As always, the devil is lurking in the details. And the details of all plastics are the chemicals they are made of – so called polymers – whose identities have so far remained hidden.
Here are five things from the strategy that us folks at ChemSec think will matter the most to businesses. The aim here is to help you to quickly get an idea of what the strategy is and, more importantly, the actual consequences it will have for your company.
Within days you will sign off the Commission Chemicals Strategy for Sustainability as part of the commitments set out in the Green Deal. On behalf of ChemSec, an environmental NGO promoting safer alternatives to hazardous chemicals, I would like to stress some important issues to make sure the Strategy will deliver on its aim to better protect citizens and the environment against hazardous chemicals.
Tattoo inks are made up of a complex mix of chemicals that stay in the body for life, and several of these chemicals are known to cause cancer and other negative health effects. In light of this, EU member states recently voted in favour of an EU-wide legislation that would restrict the use of hazardous chemicals in tattoo inks and permanent make-up. The restriction would impose concentration limits for dozens of harmful chemicals.
Four years ago, the EU Commission granted the Canada-based paint manufacturer Dominion Colour Corporation (DCC) authorisation to use toxic lead chromates in red and yellow paint pigments. According to the European Chemicals Agency (ECHA), the company will not reapply for permission to continue selling these pigments in Europe beyond May 2022, when its current authorisation expires.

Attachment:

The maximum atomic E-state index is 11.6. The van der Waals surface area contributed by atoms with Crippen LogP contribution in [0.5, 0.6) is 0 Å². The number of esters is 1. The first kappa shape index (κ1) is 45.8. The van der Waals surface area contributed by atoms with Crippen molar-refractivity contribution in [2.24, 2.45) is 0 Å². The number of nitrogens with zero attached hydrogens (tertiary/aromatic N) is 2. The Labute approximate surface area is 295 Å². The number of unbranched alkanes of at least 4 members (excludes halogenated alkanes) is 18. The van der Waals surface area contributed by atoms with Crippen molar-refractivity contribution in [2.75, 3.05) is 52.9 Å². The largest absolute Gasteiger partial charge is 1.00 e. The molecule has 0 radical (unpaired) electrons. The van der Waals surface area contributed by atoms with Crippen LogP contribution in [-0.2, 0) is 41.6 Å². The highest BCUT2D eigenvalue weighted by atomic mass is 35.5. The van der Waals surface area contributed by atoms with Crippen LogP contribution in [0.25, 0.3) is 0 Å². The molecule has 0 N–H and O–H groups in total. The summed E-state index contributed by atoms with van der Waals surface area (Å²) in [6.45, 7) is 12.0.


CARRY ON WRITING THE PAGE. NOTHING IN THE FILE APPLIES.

Chemical Strategy Webinar: EDCs and the cocktail effect On the 26th of May, ChemSec organised a webinar. Speaking at the seminar was Dr. Leo Trasande, who did a presentation on EDCs and threshold values, and professor Christina Rudén, who…
For the last month, several important European policy makers have stated that a green and sustainable economy is the right medicine to counter the economic aftermath of the COVID-19 crisis. For this ambitious agenda to work, it is, however, important that the chemicals legislation is at its core.
In a new report, Corporate Europe Observatory takes another stab at the lengthy case of titanium dioxide classification in the European Union, and exposes how member states defend their chemical industries by pushing for weaker legislation.
This week, EU parliamentarians are voting on a proposal from the Commission to allow lead in recycled PVC, a very commonly used industrial plastic.
Today, ChemSec and the FRAM Centre at the University of Gothenburg can show that if member states stand to lose money by the regulation of certain chemicals, these substances are less likely to be passed through the legal bodies of the EU.